Complacency had no home at the Software and Information Industry Association (SIIA) Summit last month in New York. The annual event centers around strategic issues for SIIA's Content Division, whose members publish and distribute online content or offer technologies and services to facilitate licensing, presentation and distribution of digital information products.
Speakers and panelists repeatedly stressed the need for information companies to become more effective, cost-efficient, innovative and savvy as their business models are threatened by technological and competitive forces.
Henry Blodget, CEO and editor in chief of The Business Insider, moderated a discussion with three panelists whose business models are disrupting traditional industries—Gaby Darbyshire, COO of Gawker Media; Jim Fowler, CEO and co-founder of Jigsaw; and Cheryl Milone, CEO and founder of Article One Partners, a year-old patent validation service.
Unlike traditional data companies that have built huge databases requiring expensive technology and extensive labor to cleanse and update, both Jigsaw and Article One rely on communities of users, known as “crowd sourcing.” Gawker Media, meanwhile, is challenging traditional media with its lower-cost model, which includes online-only distribution and compensation to content creators based on page views and unique visitors.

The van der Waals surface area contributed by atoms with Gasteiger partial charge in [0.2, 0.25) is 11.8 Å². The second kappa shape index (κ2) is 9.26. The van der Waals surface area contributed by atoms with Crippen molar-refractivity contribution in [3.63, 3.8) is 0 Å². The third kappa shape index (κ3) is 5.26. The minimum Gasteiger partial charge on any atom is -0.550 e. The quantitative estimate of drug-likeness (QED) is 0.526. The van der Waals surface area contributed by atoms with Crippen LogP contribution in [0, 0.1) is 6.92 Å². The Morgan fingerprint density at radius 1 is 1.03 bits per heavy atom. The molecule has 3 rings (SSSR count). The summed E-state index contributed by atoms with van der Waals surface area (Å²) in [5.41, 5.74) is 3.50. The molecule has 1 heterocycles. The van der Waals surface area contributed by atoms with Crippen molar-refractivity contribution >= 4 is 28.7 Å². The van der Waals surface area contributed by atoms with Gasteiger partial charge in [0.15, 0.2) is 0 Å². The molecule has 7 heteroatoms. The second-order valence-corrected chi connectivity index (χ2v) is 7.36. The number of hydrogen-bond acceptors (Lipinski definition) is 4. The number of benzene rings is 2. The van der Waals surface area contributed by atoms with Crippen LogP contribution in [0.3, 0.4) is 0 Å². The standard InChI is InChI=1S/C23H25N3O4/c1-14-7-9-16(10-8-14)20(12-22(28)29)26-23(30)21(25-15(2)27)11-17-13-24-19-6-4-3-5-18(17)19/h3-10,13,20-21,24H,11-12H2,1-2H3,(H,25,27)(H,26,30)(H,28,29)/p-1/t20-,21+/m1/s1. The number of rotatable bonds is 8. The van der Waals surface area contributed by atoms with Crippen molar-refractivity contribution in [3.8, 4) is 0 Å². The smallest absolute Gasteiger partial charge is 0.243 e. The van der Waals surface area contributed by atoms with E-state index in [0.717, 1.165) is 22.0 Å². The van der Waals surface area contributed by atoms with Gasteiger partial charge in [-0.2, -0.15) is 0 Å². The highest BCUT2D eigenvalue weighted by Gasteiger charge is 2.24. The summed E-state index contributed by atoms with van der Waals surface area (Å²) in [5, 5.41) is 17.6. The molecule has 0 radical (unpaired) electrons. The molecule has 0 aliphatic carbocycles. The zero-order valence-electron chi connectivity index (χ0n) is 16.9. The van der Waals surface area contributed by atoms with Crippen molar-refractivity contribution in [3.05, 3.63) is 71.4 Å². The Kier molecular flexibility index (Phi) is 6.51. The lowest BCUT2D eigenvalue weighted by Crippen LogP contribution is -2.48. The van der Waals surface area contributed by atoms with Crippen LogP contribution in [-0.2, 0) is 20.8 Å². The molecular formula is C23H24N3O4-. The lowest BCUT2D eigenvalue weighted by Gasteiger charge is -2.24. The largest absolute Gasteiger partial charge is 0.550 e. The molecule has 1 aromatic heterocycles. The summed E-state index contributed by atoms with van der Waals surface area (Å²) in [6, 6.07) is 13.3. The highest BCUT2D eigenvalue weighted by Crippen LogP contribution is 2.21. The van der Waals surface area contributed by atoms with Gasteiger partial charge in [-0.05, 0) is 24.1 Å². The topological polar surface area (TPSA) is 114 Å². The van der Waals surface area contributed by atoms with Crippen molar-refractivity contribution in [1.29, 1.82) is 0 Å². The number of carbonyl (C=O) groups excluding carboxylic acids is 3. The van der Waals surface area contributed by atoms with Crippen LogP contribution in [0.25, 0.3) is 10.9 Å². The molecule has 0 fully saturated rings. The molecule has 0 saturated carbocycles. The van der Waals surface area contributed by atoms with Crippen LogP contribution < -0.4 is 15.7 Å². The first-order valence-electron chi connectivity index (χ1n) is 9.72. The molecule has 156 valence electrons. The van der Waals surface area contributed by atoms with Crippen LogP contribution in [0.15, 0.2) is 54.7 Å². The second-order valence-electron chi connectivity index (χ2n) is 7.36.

Blodget said disruptive companies start out by being “good enough” for customers to accept, even though their quality may not match that of established competitors. As the upstarts gain experience and hone their businesses, their data and/or competencies improve but their cost structure remains extremely low while higher-cost businesses become unsustainable. “It's incredibly difficult to fight off a disruptive technology,” Blodget said.
In the news industry, “the economics of the whole industry have been reset at a lower level,” Darbyshire said. “There's no way around it.”
The economics of online advertising are also about to change, predicted Ari Paparo, Google product management director and a DoubleClick alumnus. In his presentation on the latest ad technologies, Paparo said Google's new DoubleClick Ad Exchange will bring transparency and efficiency to the process of buying and selling display advertising online, which will weed out media companies and agencies with bloated cost structures.
In a panel on evolving business models, another Google executive, David Eun, VP-strategic partnerships for YouTube, said, “People are searching for a silver bullet, but there isn't one answer for everyone.” Although YouTube is not yet profitable, “there is increasing monetization on YouTube,” he said.
YouTube's vision for its future business model includes both advertising and user payments because “we want to be able to offer all the levers our content creators want to pull,” Eun said. M